NSW enforced the ban after a bullying-victim 14-year-old boy allegedly used a kirpan to stab a 16-year-old at a Sydney school. The Sikh community is in talks with NSW education minister Sarah Mitchell to get the order withdrawn or ensure an amicable solution to the issue.
The NSW Gurdwara Group has worked closely with the Department of Education NSW (DoE) and other government agencies over the last few weeks. To develop a solution for Sikh students to wear Kirpan and maintain safety at schools, a proposal has been finalized.
“As you can appreciate, a lot of work has gone behind these efforts, including consultation with Australian and International Sikh bodies. The proposal has also been submitted to Sri Akal Takht Sahib for their concurrence”, said the Sikh group in a communiqué.
The communiqué reads, “As part of the process, the DoE is seeking feedback on the proposed changes through public consultation. Please refer to the link below to have your say: https://www.nsw.gov.au/have-your-say/changes-to-knives-schools-policy“
“It is very important for you to provide your valuable input to the feedback before 25/06/2021 and support the proposal. Refer to the following link for a supporting document https://bit.ly/3wEwVym….Please share this info with your friends & family,” it adds.
Following is the proposal:
What’s this about?
The NSW Department of Education has a strict policy specifying no weapons being allowed at school, in line with its legal obligations under the Work Health and Safety Act 2011 to eliminate or minimise risks to health and safety (so far as is reasonably practicable). Following the Summary Offences Act 1988 (NSW), there has to date been a legal exemption for knives carried for religious purposes, including a Kirpan as carried by baptised Sikh students.
A Kirpan is a short sword or knife with a curved blade, worn as one of the five distinguishing articles of Sikh faith. Baptised Sikhs must wear a Kirpan closely on their person at all times.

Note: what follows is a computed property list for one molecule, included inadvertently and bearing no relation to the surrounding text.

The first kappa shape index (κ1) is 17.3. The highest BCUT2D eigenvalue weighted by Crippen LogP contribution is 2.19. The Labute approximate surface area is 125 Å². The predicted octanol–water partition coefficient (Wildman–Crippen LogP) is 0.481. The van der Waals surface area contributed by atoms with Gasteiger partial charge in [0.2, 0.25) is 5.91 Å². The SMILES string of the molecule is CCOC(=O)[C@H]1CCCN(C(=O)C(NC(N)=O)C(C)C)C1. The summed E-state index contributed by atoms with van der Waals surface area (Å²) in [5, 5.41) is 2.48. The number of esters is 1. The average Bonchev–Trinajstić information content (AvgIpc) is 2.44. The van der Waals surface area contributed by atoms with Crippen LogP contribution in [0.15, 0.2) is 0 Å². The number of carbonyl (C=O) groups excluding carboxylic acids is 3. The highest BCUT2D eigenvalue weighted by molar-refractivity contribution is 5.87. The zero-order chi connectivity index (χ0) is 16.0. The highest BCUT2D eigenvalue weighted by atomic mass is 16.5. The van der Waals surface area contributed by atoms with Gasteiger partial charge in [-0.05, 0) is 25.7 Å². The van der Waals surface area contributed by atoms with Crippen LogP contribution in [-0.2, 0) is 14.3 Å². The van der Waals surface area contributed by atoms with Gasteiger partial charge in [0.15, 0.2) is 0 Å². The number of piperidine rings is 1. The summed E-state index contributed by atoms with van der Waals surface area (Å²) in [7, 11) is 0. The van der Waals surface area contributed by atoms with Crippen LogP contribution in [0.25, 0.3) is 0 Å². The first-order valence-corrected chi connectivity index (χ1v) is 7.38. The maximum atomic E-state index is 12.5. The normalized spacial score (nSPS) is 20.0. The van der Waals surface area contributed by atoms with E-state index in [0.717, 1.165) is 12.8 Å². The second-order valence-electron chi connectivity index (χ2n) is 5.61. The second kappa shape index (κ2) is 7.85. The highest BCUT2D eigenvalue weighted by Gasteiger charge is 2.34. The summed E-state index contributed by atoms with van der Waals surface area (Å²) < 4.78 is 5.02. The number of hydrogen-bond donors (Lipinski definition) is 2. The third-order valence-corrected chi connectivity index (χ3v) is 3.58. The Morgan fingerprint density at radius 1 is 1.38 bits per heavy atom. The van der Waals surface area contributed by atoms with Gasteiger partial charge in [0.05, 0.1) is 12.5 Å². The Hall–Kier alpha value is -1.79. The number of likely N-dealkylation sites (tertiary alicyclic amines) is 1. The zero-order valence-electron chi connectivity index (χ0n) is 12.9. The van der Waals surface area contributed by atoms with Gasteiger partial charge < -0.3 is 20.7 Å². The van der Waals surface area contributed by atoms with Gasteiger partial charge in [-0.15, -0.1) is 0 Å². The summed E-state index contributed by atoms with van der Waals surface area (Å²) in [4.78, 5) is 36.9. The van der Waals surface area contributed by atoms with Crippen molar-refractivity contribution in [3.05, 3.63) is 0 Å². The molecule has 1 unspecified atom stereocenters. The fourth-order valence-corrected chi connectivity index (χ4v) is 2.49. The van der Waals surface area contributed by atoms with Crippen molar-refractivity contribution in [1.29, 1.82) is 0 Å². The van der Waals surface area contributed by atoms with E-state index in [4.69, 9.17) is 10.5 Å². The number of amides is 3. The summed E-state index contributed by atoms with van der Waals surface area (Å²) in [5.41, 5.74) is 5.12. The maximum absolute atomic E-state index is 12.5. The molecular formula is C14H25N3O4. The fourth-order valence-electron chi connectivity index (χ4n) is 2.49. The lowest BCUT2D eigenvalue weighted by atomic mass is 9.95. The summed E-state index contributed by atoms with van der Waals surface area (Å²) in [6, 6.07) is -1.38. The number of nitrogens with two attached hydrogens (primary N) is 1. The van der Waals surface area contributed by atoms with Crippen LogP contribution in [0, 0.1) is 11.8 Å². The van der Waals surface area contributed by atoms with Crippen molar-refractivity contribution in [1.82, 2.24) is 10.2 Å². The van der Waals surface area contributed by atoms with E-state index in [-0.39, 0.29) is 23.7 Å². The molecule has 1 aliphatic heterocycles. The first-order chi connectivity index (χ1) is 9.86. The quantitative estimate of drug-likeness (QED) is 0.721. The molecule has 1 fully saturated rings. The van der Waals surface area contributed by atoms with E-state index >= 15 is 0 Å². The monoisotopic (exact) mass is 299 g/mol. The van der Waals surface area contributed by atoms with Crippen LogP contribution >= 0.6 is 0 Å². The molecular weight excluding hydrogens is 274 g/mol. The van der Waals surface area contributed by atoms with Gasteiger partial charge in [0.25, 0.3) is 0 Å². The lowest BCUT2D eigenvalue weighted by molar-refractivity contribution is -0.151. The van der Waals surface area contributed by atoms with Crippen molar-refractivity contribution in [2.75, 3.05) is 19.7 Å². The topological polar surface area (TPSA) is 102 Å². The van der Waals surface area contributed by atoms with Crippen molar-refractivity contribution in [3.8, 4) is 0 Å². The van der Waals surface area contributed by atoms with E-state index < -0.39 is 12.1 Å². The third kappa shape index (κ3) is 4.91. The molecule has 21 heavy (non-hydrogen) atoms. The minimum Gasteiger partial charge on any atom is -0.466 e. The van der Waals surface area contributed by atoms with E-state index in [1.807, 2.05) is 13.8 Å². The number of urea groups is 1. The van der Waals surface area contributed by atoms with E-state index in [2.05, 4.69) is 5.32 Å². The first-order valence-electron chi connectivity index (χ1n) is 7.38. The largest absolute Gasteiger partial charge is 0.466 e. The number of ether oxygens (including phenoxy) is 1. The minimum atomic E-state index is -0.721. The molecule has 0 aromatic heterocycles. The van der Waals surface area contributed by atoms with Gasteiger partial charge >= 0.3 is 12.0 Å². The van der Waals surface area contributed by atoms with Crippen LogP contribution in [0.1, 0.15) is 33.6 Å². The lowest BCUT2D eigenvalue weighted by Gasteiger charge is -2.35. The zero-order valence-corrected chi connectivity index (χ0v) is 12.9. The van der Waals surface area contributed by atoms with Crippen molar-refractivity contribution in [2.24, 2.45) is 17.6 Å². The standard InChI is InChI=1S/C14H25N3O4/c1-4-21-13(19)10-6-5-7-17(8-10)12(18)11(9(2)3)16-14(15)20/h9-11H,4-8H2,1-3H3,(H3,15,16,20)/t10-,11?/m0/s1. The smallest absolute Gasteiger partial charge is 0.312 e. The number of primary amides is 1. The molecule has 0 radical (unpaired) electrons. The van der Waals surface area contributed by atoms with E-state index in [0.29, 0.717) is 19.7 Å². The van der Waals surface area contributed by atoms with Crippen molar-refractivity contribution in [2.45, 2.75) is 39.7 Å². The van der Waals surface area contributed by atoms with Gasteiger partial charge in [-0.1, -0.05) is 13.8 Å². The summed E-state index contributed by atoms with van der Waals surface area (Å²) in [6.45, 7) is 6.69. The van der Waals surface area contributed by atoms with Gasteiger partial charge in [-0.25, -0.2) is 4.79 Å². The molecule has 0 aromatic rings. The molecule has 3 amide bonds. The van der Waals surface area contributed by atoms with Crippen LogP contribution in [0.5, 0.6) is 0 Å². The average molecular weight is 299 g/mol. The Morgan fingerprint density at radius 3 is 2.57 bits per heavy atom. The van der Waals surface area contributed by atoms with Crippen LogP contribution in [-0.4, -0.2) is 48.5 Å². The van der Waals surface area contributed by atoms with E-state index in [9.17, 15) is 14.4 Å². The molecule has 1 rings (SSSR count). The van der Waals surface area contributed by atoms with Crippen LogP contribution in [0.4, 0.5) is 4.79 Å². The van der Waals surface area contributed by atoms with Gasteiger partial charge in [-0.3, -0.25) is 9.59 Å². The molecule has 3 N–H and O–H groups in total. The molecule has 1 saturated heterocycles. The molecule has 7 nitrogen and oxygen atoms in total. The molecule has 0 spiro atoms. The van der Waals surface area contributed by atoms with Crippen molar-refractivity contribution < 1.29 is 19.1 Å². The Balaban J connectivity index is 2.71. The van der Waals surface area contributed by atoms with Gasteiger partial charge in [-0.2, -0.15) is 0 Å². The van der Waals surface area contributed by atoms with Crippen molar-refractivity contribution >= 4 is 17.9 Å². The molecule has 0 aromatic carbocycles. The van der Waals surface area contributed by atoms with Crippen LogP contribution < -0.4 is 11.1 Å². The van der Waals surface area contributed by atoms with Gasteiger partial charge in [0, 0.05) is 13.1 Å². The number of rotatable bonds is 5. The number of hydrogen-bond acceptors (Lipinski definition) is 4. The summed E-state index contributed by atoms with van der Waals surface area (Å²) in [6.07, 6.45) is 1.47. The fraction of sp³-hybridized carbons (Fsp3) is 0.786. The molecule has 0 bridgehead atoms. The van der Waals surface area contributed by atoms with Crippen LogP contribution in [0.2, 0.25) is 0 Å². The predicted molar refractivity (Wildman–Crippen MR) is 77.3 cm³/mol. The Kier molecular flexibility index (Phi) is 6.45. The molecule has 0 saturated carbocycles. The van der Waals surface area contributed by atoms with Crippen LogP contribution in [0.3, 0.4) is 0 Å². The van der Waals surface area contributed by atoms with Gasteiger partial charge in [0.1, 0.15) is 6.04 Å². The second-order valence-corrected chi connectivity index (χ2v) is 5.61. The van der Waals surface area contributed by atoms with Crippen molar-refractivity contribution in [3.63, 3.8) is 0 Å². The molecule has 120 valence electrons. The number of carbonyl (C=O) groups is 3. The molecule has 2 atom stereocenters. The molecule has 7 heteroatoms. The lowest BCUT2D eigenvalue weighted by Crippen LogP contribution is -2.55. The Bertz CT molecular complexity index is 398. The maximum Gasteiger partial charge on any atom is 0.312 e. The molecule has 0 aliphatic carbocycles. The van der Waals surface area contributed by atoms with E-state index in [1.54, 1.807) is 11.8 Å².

Whilst a Kirpan is ceremonial in nature and not intended to be used as a weapon, it can have the potential to cause harm or injury, as identified in a recent serious incident at an NSW high school.
The Department has worked closely with community representatives and other government agencies to develop a solution for students that meets the needs of their faith while adhering to school safety policies.
The proposed approach involves establishing clear guidelines and parameters for how a Kirpan can be worn in schools by students and the school workforce. These guidelines will stipulate the Kirpan:
- is of small size, i.e. 8.5cm blade or less, and blade and handle combined to be 16.5cm or less;
- has a blunt blade and is secured so that it cannot be used, i.e., secured by a chain (that is soldered closed at the links) that restricts the blade from being removed or sewn into a sturdy fabric loop that is sewn to the Kirpan belt;
- must be concealed from view;
- must be removed and safely stored, or secured against the body, when undertaking physical activity such as sport; and
- Note that “secured against the body” means wrapped in sturdy fabric and secured within a sports band or leather belt that ensures it cannot slip out or cause injury to the wearer or another person.
- the student must verify, in a reasonable way, that these guidelines are being complied with when reasonably asked by the school. Any reasonable safety concerns will be discussed with the student and their parents or carers.
Have your say
Provide your feedback on this proposed change via email, as noted below.
As part of the review process, the Department will also consult with other relevant parties as deemed necessary throughout the course of the review.